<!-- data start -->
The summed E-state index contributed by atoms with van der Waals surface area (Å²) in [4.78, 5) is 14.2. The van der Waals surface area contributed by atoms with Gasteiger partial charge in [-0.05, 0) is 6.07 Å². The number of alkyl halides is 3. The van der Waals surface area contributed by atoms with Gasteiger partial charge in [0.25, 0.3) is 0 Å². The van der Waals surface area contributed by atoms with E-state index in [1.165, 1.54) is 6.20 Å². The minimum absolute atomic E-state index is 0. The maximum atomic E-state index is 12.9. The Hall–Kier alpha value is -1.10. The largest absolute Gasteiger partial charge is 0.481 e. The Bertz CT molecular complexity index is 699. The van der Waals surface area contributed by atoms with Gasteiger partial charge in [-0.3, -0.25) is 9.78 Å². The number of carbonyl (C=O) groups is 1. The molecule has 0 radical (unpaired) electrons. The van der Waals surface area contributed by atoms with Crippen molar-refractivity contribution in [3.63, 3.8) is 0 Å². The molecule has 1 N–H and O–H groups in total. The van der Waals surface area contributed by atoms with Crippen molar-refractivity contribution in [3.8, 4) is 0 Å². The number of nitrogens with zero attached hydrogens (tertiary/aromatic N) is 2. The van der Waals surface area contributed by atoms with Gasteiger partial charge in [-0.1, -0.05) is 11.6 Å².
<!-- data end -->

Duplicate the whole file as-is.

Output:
The summed E-state index contributed by atoms with van der Waals surface area (Å²) in [4.78, 5) is 14.2. The van der Waals surface area contributed by atoms with Gasteiger partial charge in [-0.05, 0) is 6.07 Å². The number of alkyl halides is 3. The van der Waals surface area contributed by atoms with Gasteiger partial charge in [0.25, 0.3) is 0 Å². The van der Waals surface area contributed by atoms with E-state index in [1.165, 1.54) is 6.20 Å². The minimum absolute atomic E-state index is 0. The maximum atomic E-state index is 12.9. The Hall–Kier alpha value is -1.10. The largest absolute Gasteiger partial charge is 0.481 e. The Bertz CT molecular complexity index is 699. The van der Waals surface area contributed by atoms with Gasteiger partial charge in [-0.3, -0.25) is 9.78 Å². The number of carbonyl (C=O) groups is 1. The molecule has 0 radical (unpaired) electrons. The van der Waals surface area contributed by atoms with Crippen molar-refractivity contribution in [3.63, 3.8) is 0 Å². The molecule has 1 N–H and O–H groups in total. The van der Waals surface area contributed by atoms with Crippen molar-refractivity contribution in [3.8, 4) is 0 Å². The number of nitrogens with zero attached hydrogens (tertiary/aromatic N) is 2. The van der Waals surface area contributed by atoms with Gasteiger partial charge in [-0.1, -0.05) is 11.6 Å².